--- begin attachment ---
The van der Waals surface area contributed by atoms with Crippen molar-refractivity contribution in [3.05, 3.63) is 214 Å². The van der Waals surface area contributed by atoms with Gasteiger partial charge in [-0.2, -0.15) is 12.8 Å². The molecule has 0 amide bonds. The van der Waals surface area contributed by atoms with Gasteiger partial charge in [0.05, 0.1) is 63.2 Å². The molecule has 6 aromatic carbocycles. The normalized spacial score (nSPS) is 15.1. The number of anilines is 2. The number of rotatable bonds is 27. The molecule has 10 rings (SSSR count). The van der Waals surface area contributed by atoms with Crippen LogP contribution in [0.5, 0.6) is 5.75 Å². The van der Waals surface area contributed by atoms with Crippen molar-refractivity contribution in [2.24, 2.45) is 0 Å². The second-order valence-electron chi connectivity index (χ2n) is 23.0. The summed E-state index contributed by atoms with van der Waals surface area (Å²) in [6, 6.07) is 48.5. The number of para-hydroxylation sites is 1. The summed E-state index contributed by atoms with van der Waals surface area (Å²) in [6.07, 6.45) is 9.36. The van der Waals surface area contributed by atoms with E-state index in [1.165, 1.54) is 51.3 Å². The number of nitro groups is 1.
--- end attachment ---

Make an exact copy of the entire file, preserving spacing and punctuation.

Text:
The van der Waals surface area contributed by atoms with Crippen molar-refractivity contribution in [3.05, 3.63) is 214 Å². The van der Waals surface area contributed by atoms with Gasteiger partial charge in [-0.2, -0.15) is 12.8 Å². The molecule has 0 amide bonds. The van der Waals surface area contributed by atoms with Gasteiger partial charge in [0.05, 0.1) is 63.2 Å². The molecule has 6 aromatic carbocycles. The normalized spacial score (nSPS) is 15.1. The number of anilines is 2. The number of rotatable bonds is 27. The molecule has 10 rings (SSSR count). The van der Waals surface area contributed by atoms with Crippen LogP contribution in [0.5, 0.6) is 5.75 Å². The van der Waals surface area contributed by atoms with Crippen molar-refractivity contribution in [2.24, 2.45) is 0 Å². The second-order valence-electron chi connectivity index (χ2n) is 23.0. The summed E-state index contributed by atoms with van der Waals surface area (Å²) in [6, 6.07) is 48.5. The number of para-hydroxylation sites is 1. The summed E-state index contributed by atoms with van der Waals surface area (Å²) in [6.07, 6.45) is 9.36. The van der Waals surface area contributed by atoms with E-state index in [1.165, 1.54) is 51.3 Å². The number of nitro groups is 1.